Give peace a chance… as it’s the season of Peace on Earth and Goodwill to Men why not spend a few moments to let the words of Mahatma Gandhi seep into your soul? Try reading the words aloud or repeating until you can remember the prayer with your eyes closed.
Can you give peace a chance in your house this Christmas? Whether it’s creative differences over how to roast the potatoes or children agreeing which game to play/movie to watch, allow these words and meanings into your Christmas Day and ‘work’ with your loved ones for ‘unity and love’.
Our relaxation exercises in the Beginners Yoga last term were inspired by the book ‘Learn to Relax’ by Mike George. It is a very readable book interspersed with exercises to help reduce stress, live in the moment and relax. As you go further into the book there are sections on finding harmony in the relationships in your life, finding time for meditation and letting go of the past. I thoroughly recommend it to everyone as it has something to offer on those days when you may not feel like a physical or spiritual practice – perhaps you may be a bit down in the dumps, and it brings some perspective to your circumstances. Sadness, fear and anxiety all lead to stress and a physical tightness in the body. In turn this can lead to reduced breathing capacity denying your body and brain the vital life source (prana) which comes from oxygen. The result is illness and disease and we want to avoid that as much as possible.
“When the mind is silent and at peace, the true self is revealed. The connection to the soul can be made. It is like a pool of still water, with no ripples or waves, the water becomes crystal clear.”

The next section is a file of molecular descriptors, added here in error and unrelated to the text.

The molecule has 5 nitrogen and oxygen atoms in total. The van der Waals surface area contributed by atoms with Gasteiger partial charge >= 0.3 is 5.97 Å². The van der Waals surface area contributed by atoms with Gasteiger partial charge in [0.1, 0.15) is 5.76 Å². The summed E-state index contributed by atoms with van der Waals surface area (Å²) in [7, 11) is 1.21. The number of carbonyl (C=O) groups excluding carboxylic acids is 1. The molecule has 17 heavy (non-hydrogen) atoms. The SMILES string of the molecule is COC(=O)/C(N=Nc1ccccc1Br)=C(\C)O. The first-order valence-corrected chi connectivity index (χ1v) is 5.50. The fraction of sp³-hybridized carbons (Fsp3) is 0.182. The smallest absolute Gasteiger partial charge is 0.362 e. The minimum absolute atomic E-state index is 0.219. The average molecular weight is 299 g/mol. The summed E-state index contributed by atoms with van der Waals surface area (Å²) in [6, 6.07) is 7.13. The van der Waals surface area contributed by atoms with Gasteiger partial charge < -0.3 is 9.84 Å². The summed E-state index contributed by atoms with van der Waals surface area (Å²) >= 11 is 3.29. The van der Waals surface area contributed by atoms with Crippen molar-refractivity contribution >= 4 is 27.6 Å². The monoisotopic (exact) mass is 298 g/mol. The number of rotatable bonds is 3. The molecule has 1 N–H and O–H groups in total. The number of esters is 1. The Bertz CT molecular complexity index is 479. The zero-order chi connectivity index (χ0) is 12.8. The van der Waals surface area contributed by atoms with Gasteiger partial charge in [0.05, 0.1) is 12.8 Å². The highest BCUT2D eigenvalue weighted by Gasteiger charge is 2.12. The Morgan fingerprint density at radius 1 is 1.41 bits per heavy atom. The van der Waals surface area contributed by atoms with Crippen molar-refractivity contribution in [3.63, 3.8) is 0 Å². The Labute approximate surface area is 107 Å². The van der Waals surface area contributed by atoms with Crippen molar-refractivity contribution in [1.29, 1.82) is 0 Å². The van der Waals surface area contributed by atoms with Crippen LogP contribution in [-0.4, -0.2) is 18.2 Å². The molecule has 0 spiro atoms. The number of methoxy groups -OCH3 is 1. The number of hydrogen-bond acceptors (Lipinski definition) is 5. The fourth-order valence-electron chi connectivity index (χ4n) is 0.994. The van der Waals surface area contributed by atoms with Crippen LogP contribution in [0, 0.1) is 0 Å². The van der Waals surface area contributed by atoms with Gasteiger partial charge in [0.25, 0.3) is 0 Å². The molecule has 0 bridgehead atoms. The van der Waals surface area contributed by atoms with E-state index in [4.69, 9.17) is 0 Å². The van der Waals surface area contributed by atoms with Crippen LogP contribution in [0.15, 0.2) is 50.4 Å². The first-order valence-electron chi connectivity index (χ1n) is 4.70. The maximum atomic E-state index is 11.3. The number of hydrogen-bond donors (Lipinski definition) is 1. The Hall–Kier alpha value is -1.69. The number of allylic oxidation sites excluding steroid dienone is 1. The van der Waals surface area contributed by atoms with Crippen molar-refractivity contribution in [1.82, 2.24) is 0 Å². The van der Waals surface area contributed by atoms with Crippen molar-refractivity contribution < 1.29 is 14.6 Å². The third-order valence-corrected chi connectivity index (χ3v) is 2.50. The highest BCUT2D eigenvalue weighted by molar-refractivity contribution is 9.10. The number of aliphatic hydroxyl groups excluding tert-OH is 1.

This version of Patanjali’s Sutras is interpreted by Michelle Corrigan and is called Your Quest for a spiritual life. I think it is one of the best interpretations for our time, copies are available on Amazon.
a) On your heel
b) On your elbow
c) On your ear
The answer is c) on your ear!!
The Tragus is the flap of cartilage that runs up from your cheek over your ear ‘hole’! In the practice of Bhramari Pranayama we gently push the tragus with the thumbs to ‘stop up the ears’ and close off outer sounds. This helps us to focus on the inner sound of the humming and feel the soothing vibrations in the head.
This term, in the general classes, we’ve been practicing Bhramari, using it to quiet the mind before our relaxation. One of the many benefits of Bhramari is to lift depression; it’s a good practice to learn so that come the moment you need it you can bring it into your practice to alleviate any symptoms of feeling blue or a bit down in the dumps.
There is an excellent article by Dr Timothy McCall here if you are interested in learning more about this practice and it’s therapeutic uses.
In yoga we seek to find balance… this is not a journey with a definitive goal because the world around us is in a state of constant flux. What is balanced for me now wont be balanced in a few moments time. Indeed this was brought home wonderfully yesterday when I knocked my tea and splashed it all over my computer key board. Life is a sea of change and we have to learn to go with the flow and keep adjusting to things around us – getting in a big huffy state will not really serve any purpose. It will only raise your blood pressure and then cause you to make bad decisions.
I love the Tao Te Ching – a series of writings by Lao Tzu as a guide for rulers – it forms the basis of Taoism and is an endless source of inspiration especially when you spill tea on your computer and then it turns itself off. I smiled, ‘blended with the path’, left it on the radiator and came back to it in the morning. It still didn’t work so I looked up on google (something else I love!) what to do – something about putting the battery into a bag of rice!! How Chinese! Anyway I took the battery out and it was as dry as a bone so I blew on it for good luck and replaced it. Hey presto, it is now working and I was moved to write you this blog post. All is well with the world!
Here is the element of Tao Te Ching and drew from…
FOCUS YOUR SENSES
BALANCE SUNLIGHT AND SHADOW
BLEND WITH THE PATH
THIS IS THE WAY OF THE TAO
Tao De Jing, verse 56
You can see another translation of this verse here